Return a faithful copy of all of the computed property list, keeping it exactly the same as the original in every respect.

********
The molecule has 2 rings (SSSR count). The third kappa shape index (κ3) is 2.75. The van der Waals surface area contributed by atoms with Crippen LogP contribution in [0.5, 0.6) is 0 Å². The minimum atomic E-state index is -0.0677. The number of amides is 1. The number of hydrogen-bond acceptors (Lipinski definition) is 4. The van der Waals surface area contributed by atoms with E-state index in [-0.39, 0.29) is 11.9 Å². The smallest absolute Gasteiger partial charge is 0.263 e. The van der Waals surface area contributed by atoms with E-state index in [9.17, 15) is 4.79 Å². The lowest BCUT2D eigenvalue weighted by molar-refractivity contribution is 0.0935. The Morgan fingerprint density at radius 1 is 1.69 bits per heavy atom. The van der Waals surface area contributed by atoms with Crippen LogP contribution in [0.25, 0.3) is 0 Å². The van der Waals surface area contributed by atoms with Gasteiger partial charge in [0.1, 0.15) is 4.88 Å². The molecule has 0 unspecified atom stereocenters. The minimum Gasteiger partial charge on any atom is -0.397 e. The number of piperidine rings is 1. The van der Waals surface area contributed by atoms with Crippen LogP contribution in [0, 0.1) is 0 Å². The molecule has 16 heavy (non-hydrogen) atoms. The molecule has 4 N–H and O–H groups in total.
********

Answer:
The molecule has 2 rings (SSSR count). The third kappa shape index (κ3) is 2.75. The van der Waals surface area contributed by atoms with Crippen LogP contribution in [0.5, 0.6) is 0 Å². The minimum atomic E-state index is -0.0677. The number of amides is 1. The number of hydrogen-bond acceptors (Lipinski definition) is 4. The van der Waals surface area contributed by atoms with E-state index in [-0.39, 0.29) is 11.9 Å². The smallest absolute Gasteiger partial charge is 0.263 e. The van der Waals surface area contributed by atoms with E-state index in [9.17, 15) is 4.79 Å². The lowest BCUT2D eigenvalue weighted by molar-refractivity contribution is 0.0935. The Morgan fingerprint density at radius 1 is 1.69 bits per heavy atom. The van der Waals surface area contributed by atoms with Crippen LogP contribution in [0.25, 0.3) is 0 Å². The van der Waals surface area contributed by atoms with Gasteiger partial charge in [0.1, 0.15) is 4.88 Å². The molecule has 0 unspecified atom stereocenters. The minimum Gasteiger partial charge on any atom is -0.397 e. The number of piperidine rings is 1. The van der Waals surface area contributed by atoms with Crippen LogP contribution in [0, 0.1) is 0 Å². The molecule has 16 heavy (non-hydrogen) atoms. The molecule has 4 N–H and O–H groups in total.